Threat Mapping Web Application

The Threat Mapping interactive web tool provides dynamic, up to date map of threats to endangered species around the world.

Principal Investigators: Dr Amanda Windle (LCC/DigiLab) and Dr Lucas Joppa (Microsoft Research)
College:London College of Communication

Project summary

London College of Communication, in collaboration with Microsoft Research Ltd, have developed a new interactive web tool that will create a dynamic, up to date map of threats to endangered species around the world.

The Threat Mapping Web Application will use information about threats to species and the interventions being taken to protect them gathered by the International Union for the Conservation of Nature’s Species Survival Commission (SSC).

As a major network of over 7500 experts based around the world, the SSC has a vital role to play in providing the data that underpins conservation planning and policy. However it currently records information about the status of species in particular areas or regions manually, through forms or hand-drawn maps that are then uploaded to its database. This time-consuming process means that new information about activities affecting threatened species – such as changes to resources, populations or pollution – can take time to record.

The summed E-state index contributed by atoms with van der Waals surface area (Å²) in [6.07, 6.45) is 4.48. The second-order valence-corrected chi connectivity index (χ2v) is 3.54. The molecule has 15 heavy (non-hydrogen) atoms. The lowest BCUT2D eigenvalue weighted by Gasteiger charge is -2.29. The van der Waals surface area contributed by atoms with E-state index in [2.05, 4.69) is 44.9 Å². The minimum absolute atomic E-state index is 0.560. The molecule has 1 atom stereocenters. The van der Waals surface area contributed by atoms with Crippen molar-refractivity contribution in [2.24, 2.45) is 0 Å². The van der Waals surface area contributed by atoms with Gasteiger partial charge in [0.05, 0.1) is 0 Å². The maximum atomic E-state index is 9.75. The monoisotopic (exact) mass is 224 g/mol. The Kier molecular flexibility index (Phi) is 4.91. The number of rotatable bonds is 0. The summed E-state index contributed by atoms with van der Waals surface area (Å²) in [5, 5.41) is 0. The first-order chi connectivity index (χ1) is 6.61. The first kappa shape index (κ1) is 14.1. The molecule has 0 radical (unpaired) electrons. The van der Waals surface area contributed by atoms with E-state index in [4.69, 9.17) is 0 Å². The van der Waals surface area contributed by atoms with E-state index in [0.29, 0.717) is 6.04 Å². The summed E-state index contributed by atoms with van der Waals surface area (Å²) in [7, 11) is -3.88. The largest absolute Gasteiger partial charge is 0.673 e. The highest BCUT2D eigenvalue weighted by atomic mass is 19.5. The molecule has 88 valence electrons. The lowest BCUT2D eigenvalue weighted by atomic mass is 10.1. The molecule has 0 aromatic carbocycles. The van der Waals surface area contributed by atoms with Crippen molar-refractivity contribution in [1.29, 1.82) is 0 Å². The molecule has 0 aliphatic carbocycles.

To speed up the process and give conservationists access to real-time data, researchers at London College of Communication’s DigiLab, in partnership with Microsoft Research Ltd, have developed a web application for the SSC database that lets users upload information in a standardised way, by using a simple drawing tool or by editing information by region, species or threat.

That means scientists from different disciplines who use different methodologies and ways of mapping threats – for example mammalogists and freshwater experts – will contribute their different knowledge in a standard system, thereby building up layers of information in a way not previously possible.

This information creates live, map-based visualisations that demonstrate the multiple threats to a particular species in a particular area, which can be viewed in ways that suit the user – such as by changing the colour palette to identify overlapping threats. Species experts will also be able to tag the area they are working in with supporting data, such as photographic evidence of a particular threat.

The project is part of an ongoing partnership between Microsoft and the IUCN.